Saturday, May 4, 2013

Turning Red-Faced: Explaining My CF Cough

I didn't have a constant and noticeable cough until I was in my mid-twenties, but now—healthy or sick—it's a daily occurrence.

In my younger days, I'd try to suppress my cough in public so I wouldn't look stupid in front of other people. As an adult, I just stopped caring because I decided breathing comes before personal aesthetic concern.

Sometimes my CF cough is like a natural disaster, easily predictable because the slow build up is there for all to see. When it hits, it wreaks havoc on any occasion—wedding ceremonies, holiday dinners quite movie theaters and quite restaurants— then disappears as quickly as it came.

My friends who know me best will look at me with mild concern, cocking their head like a dog who heard a funny noise until I give them the high sign that everything's cool. My family will outright ignore me unless I give them a reason to worry or the cough becomes more prolonged than usual. For the most part, they just let the chaos ensue without a flinch because they know I hate the attention.

But then, there are the people that stare. The strangers who glare but make no attempt to help. Sometimes they'll make a half-hearted gesture of concern, but I can see them trying to recall the Good Samaritan Law in their head, weighing the risks and benefits of helping this pitiful guy out. I don't blame them...I'm certain I've done the same thing in my lifetime, but it doesn't make it okay.

That's when I just let it fly... over exaggerating my situation, pretending to play the most violent game of charades known to man, smiling with sinister delight because I'm so tired of being stared at for something I can't control. I have no guilt over this because sometimes freaking people out who gawk like I'm a sideshow attraction is the only way to have control of an uncontrollable necessity.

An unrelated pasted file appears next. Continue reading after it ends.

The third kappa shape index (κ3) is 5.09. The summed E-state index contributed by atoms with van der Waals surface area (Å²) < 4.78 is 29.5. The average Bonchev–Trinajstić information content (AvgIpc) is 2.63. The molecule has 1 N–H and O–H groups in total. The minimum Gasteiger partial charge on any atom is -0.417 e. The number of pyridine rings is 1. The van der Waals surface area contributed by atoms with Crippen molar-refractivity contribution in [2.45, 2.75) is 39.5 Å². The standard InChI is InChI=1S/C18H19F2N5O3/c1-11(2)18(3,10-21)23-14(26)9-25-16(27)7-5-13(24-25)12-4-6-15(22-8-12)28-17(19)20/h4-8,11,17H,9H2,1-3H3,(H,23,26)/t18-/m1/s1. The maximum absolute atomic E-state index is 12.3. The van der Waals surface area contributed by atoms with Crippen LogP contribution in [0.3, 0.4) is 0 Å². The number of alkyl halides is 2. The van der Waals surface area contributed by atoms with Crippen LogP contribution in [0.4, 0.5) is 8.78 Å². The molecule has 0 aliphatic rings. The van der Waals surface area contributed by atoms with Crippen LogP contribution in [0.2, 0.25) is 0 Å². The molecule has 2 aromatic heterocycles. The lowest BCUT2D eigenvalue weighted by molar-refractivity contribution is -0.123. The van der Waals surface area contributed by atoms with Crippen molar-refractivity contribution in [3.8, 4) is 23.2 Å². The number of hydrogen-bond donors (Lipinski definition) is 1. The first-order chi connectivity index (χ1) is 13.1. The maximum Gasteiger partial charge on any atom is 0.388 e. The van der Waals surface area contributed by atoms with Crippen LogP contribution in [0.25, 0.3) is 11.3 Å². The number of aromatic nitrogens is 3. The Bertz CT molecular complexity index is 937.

People liken having CF and coughing to drowning, but I've never felt that way. If I had to describe it to a normal person, I compare it to something more choking. You know the feeling...the gag sensation and that involuntary panic you have when something goes "down the wrong pipe". You scamper around the table searching for a a glass of water to help you dislodge the offender or hope that— if you do collapse despite your best efforts—someone with graciously perform the heimlich maneuver on your prone carcass before you completely pass out of oxygen deprivation. Suddenly, the food moves through your esophagus, your face goes back to human form and you sit there embarrassed that it happened...regardless if you're by yourself or in a crowded restaurant. The CF cough is just like that, except instead of's mucus. At least for me, that's how it goes.

Until recently, I never realized how I looked when I cough. Perhaps I just forgot because I'm rarely in front of a mirror on those occasions, but I hadn't seen what I looked like when it happens in years. My face turns fire truck red, which is fitting because my entire face feels like it's engulfed in flames. My eyes turn bloodshot and my body trembles, convulses and contorts in an effort to clear this wretched, infected fluid from my lungs. I hated how I looked, I hated how it felt and I hated knowing that it will happen again...that happens all the time.

While I hate it, I understand it's purpose. As Dr. Abosaida from Blanks Children's Hospital so bluntly and eloquently put it during his presentation at CF Education Day:

"You cough, you live. You don't cough, you die."

I laughed my ass off while many of the parents in attendance listened in mild shock. I laughed because it was so simple, but so very, very true.

So I apologize ahead of time if I ruin our outing, our dinner or our matinee. I hope that my phlegm-purging hasn't hindered your theater experience or put a damper on your evening out. You'll have to forgive me...I'm trying to breathe...trying to live...and it looks @#$% ridiculous and frightening. You're welcome.

Peaceful Things,


1 comment:

  1. Sounds truly embarrassing for you... All the attention. Not being able to control it. Has to happen so you can live, but not being able to do it when all alone. The process itself..scary. The actual coughing. Unimaginable. Yet you live it daily. Wow


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